BWW Interview: Melissa Gialdini of RODGERS & HAMMERSTEIN'S CINDERELLA at Foothill Music Theatre Talks about Combining Performing with Doing Hospice Work
Melissa Gialdini is thrilled to be playing stepsister Gabrielle in "Rodgers & Hammerstein's Cinderella" at Foothill Music Theatre now running through August 4th. Melissa recently spoke to BroadwayWorld about the show, her love of performing and her rich life outside the theater. The following is an edited version of that conversation.
People are mostly familiar with "Rodgers & Hammerstein's Cinderella" through its various TV broadcasts over the years, but this stage incarnation is actually relatively new. How does it differ from the earlier versions?
This is a different version because it has a couple added characters and different interpretations of the characters as well. My character is Gabrielle, who is a stepsister, and she is not the traditional ugly or mean stepsister. She is actually very kind. It's very hard for her to be herself, and to show her true heart and her kindness because her mother and sister aren't kind, so she really struggles with that. My character also has a love interest, Jean-Michel, and this is a new character. He is someone who wants to talk to the prince about what's going on in his town, with the villagers and how they're losing their land. He really wants to make a difference and Gabrielle loves that about him and she wants to be part of it, too.
I feel like the stepsisters get kind of a bad rap in the original fairy tale. What is your take on your character's relationship with Cinderella?
She has a friendship with Ella [aka the title character] that is different from other versions. She is kind to Ella, and Ella really shows her that she can be herself and not be like her mother and her sister. Ella helps her find her courage to stand up to her mother and be her own person.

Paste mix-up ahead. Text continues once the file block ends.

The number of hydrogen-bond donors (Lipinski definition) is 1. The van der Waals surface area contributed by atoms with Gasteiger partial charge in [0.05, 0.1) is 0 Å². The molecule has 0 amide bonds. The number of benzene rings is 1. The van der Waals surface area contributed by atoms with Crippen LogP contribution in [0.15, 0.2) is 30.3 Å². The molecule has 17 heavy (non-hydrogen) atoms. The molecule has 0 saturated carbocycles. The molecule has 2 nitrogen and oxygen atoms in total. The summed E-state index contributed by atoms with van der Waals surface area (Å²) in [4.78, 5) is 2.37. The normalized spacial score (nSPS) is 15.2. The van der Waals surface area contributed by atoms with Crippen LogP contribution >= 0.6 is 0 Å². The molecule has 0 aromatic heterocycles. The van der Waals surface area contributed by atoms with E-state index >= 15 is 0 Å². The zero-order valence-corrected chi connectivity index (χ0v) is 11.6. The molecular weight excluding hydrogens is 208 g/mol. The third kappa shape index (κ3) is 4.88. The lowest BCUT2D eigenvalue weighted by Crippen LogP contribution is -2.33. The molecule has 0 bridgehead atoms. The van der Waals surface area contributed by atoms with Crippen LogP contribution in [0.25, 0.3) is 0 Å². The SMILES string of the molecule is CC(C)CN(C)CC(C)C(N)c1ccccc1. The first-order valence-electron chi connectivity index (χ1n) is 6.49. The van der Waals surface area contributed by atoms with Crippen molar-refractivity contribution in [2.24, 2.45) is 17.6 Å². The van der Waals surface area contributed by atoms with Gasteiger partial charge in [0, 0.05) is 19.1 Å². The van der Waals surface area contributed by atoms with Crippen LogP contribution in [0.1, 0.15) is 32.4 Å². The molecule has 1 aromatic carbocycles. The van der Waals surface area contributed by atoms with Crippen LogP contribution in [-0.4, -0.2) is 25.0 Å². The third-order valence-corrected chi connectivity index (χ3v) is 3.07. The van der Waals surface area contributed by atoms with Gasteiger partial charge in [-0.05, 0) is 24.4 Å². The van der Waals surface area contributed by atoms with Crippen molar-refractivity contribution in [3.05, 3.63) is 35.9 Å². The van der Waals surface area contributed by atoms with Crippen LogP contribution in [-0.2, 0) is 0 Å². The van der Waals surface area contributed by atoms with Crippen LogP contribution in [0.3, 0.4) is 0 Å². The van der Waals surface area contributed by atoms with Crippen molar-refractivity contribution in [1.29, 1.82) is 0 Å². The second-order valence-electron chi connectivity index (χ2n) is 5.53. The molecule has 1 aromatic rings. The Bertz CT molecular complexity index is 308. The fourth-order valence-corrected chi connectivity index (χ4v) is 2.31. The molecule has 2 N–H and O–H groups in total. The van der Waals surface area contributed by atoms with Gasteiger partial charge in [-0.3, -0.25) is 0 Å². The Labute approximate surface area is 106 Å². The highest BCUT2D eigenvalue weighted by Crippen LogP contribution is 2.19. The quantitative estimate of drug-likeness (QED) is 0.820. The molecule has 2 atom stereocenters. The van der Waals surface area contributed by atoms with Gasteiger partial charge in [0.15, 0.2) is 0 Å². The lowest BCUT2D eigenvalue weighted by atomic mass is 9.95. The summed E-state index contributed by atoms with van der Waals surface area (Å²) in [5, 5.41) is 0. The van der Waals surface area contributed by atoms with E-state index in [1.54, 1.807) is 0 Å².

The score is classic Rodgers & Hammerstein, chock full of gorgeous ballads and buoyant comedic songs. What is currently your favorite number from the show?
I love our songs two songs that are back to back, one goes right into the other - "Driving through the Moonlight" and "A Lovely Night." These are the songs where my character, my sister Charlotte, and [mother] Madame along with Ella - for the first time you see them really be a family. They sing about the ball and Ella's singing to us about it, pretending as if she's just imagining it, even though she knows what it was really like. We are all just so happy and in the moment, and it's so cute. Those two songs back to back are just so fun and such a nice moment for the family.
Part of Foothill Music Theatre's mission is to provide college students with the opportunity to work with theater professionals. What has it been like to work with the students?
It's been great! It's almost something I would prefer is to work with students just because they're there to get better and to learn so they take everything very professionally. I just love seeing the growth. There's a student in the show who I've actually done another show with right before this, so getting to see her and work with her now in a second show and learn from Milissa Carey, our director, who is also her teacher, is really amazing. It almost puts myself in the student spot as well because I'm learning and growing. Even though I'm not a student at Foothill anymore, I'm still learning.
What has your own educational path been?